The charge-per-half-hour method used by the car parks is similar to the deceptive pricing methods used by the local supermarket chains, most notably ParknShop; owned and run by the infamous Li Ka Shing. They frequently put products on 'special'. If they change the prices frequently enough, people lose track and begin to think the prices really are special when they've actually been increased. My wife and I only buy a few things from ParknShop so we have excellent mental tracking of the prices. For some products, we watch for the fair dinkum discounts and then buy enough to last until the next discount; for example, washing powder and long life milk (fresh milk is way too expensive here).

Everybody loves to increase their prices. The local banks just announced service charge increases due to 'increasing operation costs' even though they continue to profit billions of dollars every year (which is why we keep our savings in bank equities rather than bank accounts). Oil companies increase their prices all the time, usually in response to crude oil price fluctuations. Unfortunately for us, they almost never decrease their prices, even when the crude oil prices fall. Anyone want to guess what the oil companies will do should the crude oil price come back down to US$50 per barrel?

Where has the clarity gone?

Filed in Hong Kong

Since owning the Canon 350D camera, I have been taking many more photographs than I've taken in many years. I have also had to spend an inordinate amount of time loading them onto my iMac, converting to tif and then touching up and converting to jpg (in three sizes). By touchup, I don't mean opening the photos in Photoshop. In fact, I don't own Photoshop. All of my touchups are done with a scanning and image processing software called SilverFast, developed in Germany and sold around the world. A lot of professional photographers know about the software; many non-professionals don't, only aware of Photoshop which by the way is too complicated for me personally; it's true.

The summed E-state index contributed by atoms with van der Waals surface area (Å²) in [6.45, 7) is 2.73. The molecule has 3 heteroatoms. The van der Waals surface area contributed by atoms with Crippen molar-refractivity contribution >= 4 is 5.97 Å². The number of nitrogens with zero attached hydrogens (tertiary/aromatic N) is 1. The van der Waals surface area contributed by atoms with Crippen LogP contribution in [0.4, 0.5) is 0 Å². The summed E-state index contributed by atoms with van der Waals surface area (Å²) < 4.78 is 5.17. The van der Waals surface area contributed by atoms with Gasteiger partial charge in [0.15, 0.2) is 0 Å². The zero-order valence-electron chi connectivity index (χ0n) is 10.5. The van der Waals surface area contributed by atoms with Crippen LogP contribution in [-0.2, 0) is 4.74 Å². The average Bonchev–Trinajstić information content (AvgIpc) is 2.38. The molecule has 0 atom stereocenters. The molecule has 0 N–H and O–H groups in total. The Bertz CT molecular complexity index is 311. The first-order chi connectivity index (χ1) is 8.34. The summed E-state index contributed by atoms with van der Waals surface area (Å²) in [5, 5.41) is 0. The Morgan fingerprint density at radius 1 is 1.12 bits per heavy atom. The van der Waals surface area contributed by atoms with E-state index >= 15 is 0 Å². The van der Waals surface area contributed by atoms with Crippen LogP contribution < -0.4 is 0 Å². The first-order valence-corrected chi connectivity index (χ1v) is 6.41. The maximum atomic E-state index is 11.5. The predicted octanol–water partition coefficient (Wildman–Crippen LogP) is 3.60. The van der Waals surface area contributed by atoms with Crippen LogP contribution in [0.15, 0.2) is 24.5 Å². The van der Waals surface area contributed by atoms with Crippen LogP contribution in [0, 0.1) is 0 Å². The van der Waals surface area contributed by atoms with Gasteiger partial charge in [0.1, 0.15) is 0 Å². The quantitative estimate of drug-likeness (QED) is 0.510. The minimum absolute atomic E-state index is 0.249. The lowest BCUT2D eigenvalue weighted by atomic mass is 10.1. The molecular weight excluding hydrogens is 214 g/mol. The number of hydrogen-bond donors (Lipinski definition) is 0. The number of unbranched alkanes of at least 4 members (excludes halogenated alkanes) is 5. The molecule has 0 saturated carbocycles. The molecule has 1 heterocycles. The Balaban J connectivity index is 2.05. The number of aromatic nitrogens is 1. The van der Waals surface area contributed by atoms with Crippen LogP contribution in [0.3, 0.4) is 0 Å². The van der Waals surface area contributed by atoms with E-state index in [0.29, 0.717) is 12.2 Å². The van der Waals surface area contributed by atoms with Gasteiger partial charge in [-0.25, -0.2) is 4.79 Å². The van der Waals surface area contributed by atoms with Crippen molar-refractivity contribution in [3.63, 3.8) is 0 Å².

My touchup only involves improving the colours, contrast, colour range and lighting of the photos. Sometimes, I need to adjust the white balance which in itself is a topic I plan to discuss some time in the future. It's while making these adjustments that I have become aware that almost always, nature in Hong Kong doesn't look as beautiful as the photos. It's a shame but true. The biggest factor is contrast and clarity. They're simply not there in nature.

I remember back in the days of SARS, the scenery in Hong Kong was fabulous, better than anything I'd seen in all the years I've lived here. I had to wonder why this was so and the only answer I could come up with was pollution. At the time, masses of people were staying at home, afraid to go out. Most people would continue to work to continue providing for their families but going out for entertainment or food was simply out of the question. Combined with the effects of the economic depression in effect at the time and you get a situation where the number of cars on the road at any one time was only a fraction of what would be normal.

Driving to work in the Tseung Kwan O industrial estate, the hills were green, the sky was clear blue, and sea was crisp. Just looking at everything around me was a pleasure in itself and gave me a great feeling. It's a shame it couldn't last although nobody obviously wanted SARS to last.